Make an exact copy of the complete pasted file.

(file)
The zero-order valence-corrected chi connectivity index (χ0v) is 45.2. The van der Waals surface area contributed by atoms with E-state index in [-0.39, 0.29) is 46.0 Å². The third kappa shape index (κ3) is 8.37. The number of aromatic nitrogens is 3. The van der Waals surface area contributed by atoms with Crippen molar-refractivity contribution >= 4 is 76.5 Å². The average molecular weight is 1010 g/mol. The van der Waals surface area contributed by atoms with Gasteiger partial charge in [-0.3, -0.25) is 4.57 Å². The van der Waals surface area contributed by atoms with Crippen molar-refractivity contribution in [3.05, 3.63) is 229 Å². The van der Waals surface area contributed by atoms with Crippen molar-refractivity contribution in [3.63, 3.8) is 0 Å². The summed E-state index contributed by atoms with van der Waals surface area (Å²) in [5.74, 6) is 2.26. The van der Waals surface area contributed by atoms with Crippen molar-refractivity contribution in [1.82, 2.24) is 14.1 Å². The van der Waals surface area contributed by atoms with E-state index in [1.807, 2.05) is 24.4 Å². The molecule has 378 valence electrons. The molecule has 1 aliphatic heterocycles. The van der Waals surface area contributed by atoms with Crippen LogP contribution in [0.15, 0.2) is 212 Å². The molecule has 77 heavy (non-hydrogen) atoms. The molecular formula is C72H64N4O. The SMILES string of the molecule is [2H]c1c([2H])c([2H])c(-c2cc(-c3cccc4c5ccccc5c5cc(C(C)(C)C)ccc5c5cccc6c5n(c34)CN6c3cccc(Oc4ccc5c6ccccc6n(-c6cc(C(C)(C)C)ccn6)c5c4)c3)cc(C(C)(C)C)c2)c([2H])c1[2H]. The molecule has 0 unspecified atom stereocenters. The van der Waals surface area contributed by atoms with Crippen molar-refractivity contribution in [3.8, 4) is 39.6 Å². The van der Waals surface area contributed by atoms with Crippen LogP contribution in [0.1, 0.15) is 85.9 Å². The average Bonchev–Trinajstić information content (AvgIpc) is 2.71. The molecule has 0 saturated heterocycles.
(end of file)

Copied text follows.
The zero-order valence-corrected chi connectivity index (χ0v) is 45.2. The van der Waals surface area contributed by atoms with E-state index in [-0.39, 0.29) is 46.0 Å². The third kappa shape index (κ3) is 8.37. The number of aromatic nitrogens is 3. The van der Waals surface area contributed by atoms with Crippen molar-refractivity contribution >= 4 is 76.5 Å². The average molecular weight is 1010 g/mol. The van der Waals surface area contributed by atoms with Gasteiger partial charge in [-0.3, -0.25) is 4.57 Å². The van der Waals surface area contributed by atoms with Crippen molar-refractivity contribution in [3.05, 3.63) is 229 Å². The van der Waals surface area contributed by atoms with Crippen molar-refractivity contribution in [3.63, 3.8) is 0 Å². The summed E-state index contributed by atoms with van der Waals surface area (Å²) in [5.74, 6) is 2.26. The van der Waals surface area contributed by atoms with Crippen molar-refractivity contribution in [1.82, 2.24) is 14.1 Å². The van der Waals surface area contributed by atoms with E-state index in [1.807, 2.05) is 24.4 Å². The molecule has 378 valence electrons. The molecule has 1 aliphatic heterocycles. The van der Waals surface area contributed by atoms with Crippen LogP contribution in [0.15, 0.2) is 212 Å². The molecule has 77 heavy (non-hydrogen) atoms. The molecular formula is C72H64N4O. The SMILES string of the molecule is [2H]c1c([2H])c([2H])c(-c2cc(-c3cccc4c5ccccc5c5cc(C(C)(C)C)ccc5c5cccc6c5n(c34)CN6c3cccc(Oc4ccc5c6ccccc6n(-c6cc(C(C)(C)C)ccn6)c5c4)c3)cc(C(C)(C)C)c2)c([2H])c1[2H]. The molecule has 0 unspecified atom stereocenters. The van der Waals surface area contributed by atoms with Crippen molar-refractivity contribution in [3.8, 4) is 39.6 Å². The van der Waals surface area contributed by atoms with Crippen LogP contribution in [0.1, 0.15) is 85.9 Å². The average Bonchev–Trinajstić information content (AvgIpc) is 2.71. The molecule has 0 saturated heterocycles.